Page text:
I appreciate the time and length Senator Patrick took to reply to my post about his actions on the state budget. The point of my original post, which I think Patrick missed, is that you cannot legislate by press release. It appears that Senator Patrick and his staff took a great deal of time to comb the budget for savings. If he really wanted to have an impact on the process, he should have gone to a member of the Finance Committee with his suggestions and had that member offer amendments to realize the cuts. Or he could have offered his cuts as amendments during debate on the bill. By waiting to speak up until after the budget had been voted on, his work was for naught.
Reflecting on the debate, I think a revealing moment occurred in the Patrick/Whitmire exchange about the press. Whitmire exclaimed, “The press doesn’t vote!” And Patrick replied, “This member of the press does!” Patrick is trying to serve two masters. You can’t act as a member of the press while serving as a state senator. In the realm of journalism, Patrick’s commentary on suggested savings would probably get good marks. But as a state senator, he should have worked within the legislative process if he really wanted to accomplish anything. Until he does, he will be an outcast among his colleagues.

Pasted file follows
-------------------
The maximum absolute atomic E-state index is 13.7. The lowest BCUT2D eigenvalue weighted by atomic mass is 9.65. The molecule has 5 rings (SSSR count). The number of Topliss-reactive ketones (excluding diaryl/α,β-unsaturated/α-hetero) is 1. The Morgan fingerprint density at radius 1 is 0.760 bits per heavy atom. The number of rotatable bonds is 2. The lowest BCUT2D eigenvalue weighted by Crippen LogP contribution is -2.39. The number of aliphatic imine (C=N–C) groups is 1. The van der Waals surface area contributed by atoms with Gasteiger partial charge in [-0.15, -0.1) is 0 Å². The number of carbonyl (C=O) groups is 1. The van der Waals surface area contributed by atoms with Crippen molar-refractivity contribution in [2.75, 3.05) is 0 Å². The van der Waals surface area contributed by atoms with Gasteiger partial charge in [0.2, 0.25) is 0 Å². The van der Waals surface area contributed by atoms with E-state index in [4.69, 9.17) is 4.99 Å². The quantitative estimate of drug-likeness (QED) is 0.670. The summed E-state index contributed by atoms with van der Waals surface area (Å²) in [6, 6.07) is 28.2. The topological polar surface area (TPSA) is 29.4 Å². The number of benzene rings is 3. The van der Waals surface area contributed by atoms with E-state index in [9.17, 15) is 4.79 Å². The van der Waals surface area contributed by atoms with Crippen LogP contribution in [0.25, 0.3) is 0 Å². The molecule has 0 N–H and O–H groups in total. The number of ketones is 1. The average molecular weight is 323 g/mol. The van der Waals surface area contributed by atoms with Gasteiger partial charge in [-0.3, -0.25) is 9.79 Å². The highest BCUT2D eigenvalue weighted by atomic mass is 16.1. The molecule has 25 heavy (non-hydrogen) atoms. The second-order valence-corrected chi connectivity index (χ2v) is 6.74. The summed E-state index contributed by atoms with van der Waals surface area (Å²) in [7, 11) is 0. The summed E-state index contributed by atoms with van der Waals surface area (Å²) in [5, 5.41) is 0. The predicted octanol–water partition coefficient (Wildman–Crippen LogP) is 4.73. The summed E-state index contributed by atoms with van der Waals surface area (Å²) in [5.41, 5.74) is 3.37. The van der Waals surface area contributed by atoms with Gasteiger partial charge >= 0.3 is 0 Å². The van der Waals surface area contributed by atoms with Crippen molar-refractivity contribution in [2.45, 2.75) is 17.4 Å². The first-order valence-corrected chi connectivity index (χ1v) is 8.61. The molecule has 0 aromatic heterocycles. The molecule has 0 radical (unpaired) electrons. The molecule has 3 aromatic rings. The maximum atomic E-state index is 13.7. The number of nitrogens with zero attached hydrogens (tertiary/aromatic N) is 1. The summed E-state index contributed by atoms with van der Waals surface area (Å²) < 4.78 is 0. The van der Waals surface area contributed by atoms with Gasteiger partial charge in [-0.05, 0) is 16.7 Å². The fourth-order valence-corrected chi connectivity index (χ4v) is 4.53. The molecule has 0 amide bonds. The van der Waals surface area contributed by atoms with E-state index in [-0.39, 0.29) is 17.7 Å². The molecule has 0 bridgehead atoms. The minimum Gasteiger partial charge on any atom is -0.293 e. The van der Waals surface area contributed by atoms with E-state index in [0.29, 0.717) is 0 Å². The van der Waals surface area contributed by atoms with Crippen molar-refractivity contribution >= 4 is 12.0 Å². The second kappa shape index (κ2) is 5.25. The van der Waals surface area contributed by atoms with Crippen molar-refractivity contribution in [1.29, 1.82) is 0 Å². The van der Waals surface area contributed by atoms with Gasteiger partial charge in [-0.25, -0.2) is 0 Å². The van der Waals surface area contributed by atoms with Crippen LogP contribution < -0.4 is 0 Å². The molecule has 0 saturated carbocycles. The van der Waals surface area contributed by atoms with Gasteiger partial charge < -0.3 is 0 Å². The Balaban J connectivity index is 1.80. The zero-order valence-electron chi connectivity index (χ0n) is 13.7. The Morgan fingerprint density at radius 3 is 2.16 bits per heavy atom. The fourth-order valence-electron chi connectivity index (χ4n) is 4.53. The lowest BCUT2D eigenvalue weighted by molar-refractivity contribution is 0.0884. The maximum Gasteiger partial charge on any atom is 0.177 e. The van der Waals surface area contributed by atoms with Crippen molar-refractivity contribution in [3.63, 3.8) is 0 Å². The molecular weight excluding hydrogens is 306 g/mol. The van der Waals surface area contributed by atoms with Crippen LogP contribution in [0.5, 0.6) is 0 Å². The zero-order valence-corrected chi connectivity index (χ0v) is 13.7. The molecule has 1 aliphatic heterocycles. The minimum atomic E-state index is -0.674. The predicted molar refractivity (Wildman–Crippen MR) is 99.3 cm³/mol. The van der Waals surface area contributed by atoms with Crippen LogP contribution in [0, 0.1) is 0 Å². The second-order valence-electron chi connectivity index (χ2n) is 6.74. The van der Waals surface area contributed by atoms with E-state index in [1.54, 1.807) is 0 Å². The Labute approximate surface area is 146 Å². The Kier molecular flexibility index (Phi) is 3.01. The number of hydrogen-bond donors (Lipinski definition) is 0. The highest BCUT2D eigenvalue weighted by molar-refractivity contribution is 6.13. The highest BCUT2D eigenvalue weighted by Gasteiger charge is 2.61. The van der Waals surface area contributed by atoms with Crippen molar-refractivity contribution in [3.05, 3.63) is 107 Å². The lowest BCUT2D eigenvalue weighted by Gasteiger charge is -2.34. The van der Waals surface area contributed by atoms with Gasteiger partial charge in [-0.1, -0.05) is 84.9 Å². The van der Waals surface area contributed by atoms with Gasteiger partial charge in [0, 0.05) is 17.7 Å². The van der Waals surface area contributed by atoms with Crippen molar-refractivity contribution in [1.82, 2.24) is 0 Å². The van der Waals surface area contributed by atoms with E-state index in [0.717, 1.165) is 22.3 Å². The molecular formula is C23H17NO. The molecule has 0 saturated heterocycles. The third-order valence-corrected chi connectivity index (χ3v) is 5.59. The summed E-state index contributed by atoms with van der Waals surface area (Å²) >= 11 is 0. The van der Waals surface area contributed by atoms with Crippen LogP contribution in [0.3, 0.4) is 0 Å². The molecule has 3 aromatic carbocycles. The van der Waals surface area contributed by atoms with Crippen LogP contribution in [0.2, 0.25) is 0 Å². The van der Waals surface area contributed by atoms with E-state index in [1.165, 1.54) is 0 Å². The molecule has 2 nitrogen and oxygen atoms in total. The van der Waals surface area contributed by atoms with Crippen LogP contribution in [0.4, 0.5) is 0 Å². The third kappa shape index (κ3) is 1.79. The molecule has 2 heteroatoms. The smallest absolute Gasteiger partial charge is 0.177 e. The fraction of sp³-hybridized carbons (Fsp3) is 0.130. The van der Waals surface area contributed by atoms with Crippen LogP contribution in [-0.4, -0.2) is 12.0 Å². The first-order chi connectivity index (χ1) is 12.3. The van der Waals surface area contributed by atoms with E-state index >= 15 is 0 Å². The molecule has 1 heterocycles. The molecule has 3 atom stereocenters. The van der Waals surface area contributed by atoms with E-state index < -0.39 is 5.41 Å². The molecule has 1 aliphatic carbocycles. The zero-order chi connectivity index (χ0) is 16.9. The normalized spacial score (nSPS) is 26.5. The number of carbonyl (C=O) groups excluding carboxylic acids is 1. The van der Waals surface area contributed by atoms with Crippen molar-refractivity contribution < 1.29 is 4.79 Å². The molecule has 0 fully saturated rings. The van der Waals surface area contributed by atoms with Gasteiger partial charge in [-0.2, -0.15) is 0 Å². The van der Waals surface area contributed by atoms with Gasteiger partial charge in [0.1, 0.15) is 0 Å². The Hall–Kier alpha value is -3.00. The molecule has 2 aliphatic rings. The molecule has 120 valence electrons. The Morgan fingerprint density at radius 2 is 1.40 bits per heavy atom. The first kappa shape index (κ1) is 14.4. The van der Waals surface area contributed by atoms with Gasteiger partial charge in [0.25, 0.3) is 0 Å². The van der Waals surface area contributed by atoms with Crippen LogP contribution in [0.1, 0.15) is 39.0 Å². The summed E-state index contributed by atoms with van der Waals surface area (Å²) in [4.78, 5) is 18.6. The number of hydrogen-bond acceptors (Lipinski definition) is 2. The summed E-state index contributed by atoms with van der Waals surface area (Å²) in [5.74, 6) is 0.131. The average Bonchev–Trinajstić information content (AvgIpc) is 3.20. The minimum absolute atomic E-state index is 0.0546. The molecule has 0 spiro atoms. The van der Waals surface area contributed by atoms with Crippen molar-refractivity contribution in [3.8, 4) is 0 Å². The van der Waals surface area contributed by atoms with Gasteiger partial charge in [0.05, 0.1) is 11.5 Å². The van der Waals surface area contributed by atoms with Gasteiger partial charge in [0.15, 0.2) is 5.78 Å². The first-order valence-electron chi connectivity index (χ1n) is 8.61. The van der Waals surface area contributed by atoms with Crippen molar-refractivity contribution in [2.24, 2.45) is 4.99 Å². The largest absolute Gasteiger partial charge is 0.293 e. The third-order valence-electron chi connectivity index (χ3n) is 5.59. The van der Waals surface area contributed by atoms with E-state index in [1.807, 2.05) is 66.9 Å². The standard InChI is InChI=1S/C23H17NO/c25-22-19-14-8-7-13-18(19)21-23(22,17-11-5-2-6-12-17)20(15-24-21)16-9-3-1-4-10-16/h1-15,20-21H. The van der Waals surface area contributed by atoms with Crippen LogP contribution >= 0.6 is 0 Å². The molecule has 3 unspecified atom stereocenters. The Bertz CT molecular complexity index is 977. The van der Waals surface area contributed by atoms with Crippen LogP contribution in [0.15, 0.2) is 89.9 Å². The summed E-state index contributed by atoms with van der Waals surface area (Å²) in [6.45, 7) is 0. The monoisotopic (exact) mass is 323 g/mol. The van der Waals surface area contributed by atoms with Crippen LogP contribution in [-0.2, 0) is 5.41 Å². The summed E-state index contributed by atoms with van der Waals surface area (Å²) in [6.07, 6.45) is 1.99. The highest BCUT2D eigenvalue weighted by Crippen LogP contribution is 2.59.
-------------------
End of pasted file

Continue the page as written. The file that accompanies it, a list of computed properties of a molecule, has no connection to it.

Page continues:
Senator Patrick wrote that I incorrectly reported that he was the sole senator missing from the floor during the Dallas Imam’s prayer. I never reported such a thing. My posts (see here and here) are saved in our March archives and I invite anyone interested to read for themselves. I simply described the events of the day, using several senators as sources. Perhaps he misread I quote I used from Sen. Shapiro, in which she mentioned that 28 of her fellow senators joined her in welcoming the Imam to the Senate.
On a different matter, I was too quick and too glib when I concluded my “Post Mortem” item with the remark that the press was still waiting to see Patrick’s list of cuts. I was unaware that they had been released. Clearly, I could have gone to his office and asked for a copy. The proposed cuts and a response to them will be posted on this Web site today.